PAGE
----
Shielding vulnerable patients
Advice on shielding – change of advice for extremely vulnerable patients
From 6 July, the guidance will change so you can meet in groups of up to six people from outside your household – outdoors with social distancing. For example, you might want to enjoy a summer BBQ outside at a friend’s house, but remember it is still important to maintain social distancing and you should not share items such as cups and plates. If you live alone (or are a lone adult with dependent children under 18), you will be able to form a support bubble with another household.
From 1 August, you will no longer need to shield, and the advice will be that you can visit shops and places of worship, but you should continue maintaining rigorous social distancing.
People who are shielding remain vulnerable and should continue to take precautions but may choose to leave their home, as long as they are able to maintain strict social distancing. If you choose to spend time outdoors, you may do so with members of your own household. If you live alone, you can spend time outdoors with one person from another household or you may choose to spend time outdoors with one person from another household. Ideally, this should be the same person each time.
Children (0-18) and shielding – 6 July update
The majority of children who have been previously identified as ‘clinically extremely vulnerable’ will no longer need to shield.
Does my child need to continue shielding?
Children should continue to shield until 31 July. From Saturday 1 August, the guidance will be paused so clinically vulnerable people of all ages will no longer need to be advised to shield.
Children will only be removed from the shielded patient list by their GP or specialist doctor following consultation with the child and their family. Specialists and GPs will be asked to contact children and their families to discuss this over the summer. Families do not need to take any immediate action. We expect these consultations to happen over the summer.
Children who are removed will not be advised to shield again if government guidance on shielding is changed in the future.
If your child is transitioning to adult services before 31 July, you should have a discussion with their current and future specialist to determine whether your child should continue shielding.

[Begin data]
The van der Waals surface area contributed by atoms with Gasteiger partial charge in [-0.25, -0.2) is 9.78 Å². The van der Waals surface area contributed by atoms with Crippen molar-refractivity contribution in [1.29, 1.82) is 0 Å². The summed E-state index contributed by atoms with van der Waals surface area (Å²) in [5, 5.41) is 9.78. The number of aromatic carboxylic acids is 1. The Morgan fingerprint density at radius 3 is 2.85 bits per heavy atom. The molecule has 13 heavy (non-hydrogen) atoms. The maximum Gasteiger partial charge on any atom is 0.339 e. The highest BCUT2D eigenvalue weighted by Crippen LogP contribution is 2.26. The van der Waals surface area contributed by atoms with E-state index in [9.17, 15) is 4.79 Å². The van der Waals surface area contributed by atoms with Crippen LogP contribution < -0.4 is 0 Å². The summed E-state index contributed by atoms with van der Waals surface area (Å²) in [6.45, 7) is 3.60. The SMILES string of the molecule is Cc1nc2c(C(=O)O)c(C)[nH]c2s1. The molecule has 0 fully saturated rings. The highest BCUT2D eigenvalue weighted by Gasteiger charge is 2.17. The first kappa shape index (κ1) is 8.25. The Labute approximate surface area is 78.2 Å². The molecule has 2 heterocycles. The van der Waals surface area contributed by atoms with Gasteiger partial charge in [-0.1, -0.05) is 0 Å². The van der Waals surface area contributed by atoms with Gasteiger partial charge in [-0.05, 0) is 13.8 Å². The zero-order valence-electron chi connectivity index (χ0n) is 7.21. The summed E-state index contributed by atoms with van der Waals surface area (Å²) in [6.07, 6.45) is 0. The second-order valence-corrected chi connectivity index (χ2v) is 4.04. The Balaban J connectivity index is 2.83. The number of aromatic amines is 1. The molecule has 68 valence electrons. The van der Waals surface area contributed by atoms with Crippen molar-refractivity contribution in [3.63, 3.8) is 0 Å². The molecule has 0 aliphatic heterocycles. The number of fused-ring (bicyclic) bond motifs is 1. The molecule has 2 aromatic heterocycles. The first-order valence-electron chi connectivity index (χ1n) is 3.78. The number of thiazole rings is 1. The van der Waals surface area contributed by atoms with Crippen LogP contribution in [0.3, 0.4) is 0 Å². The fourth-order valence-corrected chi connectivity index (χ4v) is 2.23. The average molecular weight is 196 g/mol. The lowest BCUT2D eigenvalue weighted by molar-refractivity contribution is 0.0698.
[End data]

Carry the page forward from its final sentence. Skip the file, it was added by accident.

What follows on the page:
GPs and specialist clinicians have been informed of the changing guidance.
Why is this changing?
The original shielded patients list was intended to identify people with conditions that put them at highest clinical risk from Covid-19, based on the evidence available at the time. It was developed early in the outbreak when there was less evidence and data on the groups most at risk from Covid-19.
Specialists in the Royal College of Paediatric and Child Health (RCPCH) have looked at the most recent evidence specific to children and developed specific guidance. The Chief Medical Officer and senior clinicians have reviewed the guidance and are confident in their findings and advice.
The latest evidence shows that risks to children are low and only those with a certain medical conditions are likely to be advised to shield if shielding needs to be reintroduced in the future.
Can my child return to school/nursery?
Children should continue to shield until 31 July. From 1 August, following the pausing of guidance, children will be able to return to school or nursey in line with their peers and school terms.
Royal College of Paediatric and Child Health (RCPCH) guidance: https://www.rcpch.ac.uk/resources/covid-19-shielding-guidance-children-young-people#introduction
Where to get local support:
For those residents who are not in a high-risk category but still in need of local community and voluntary support, there are several initiatives taking place across the county. Visit Oxfordshire All In or Oxford Together for more information on community support near you.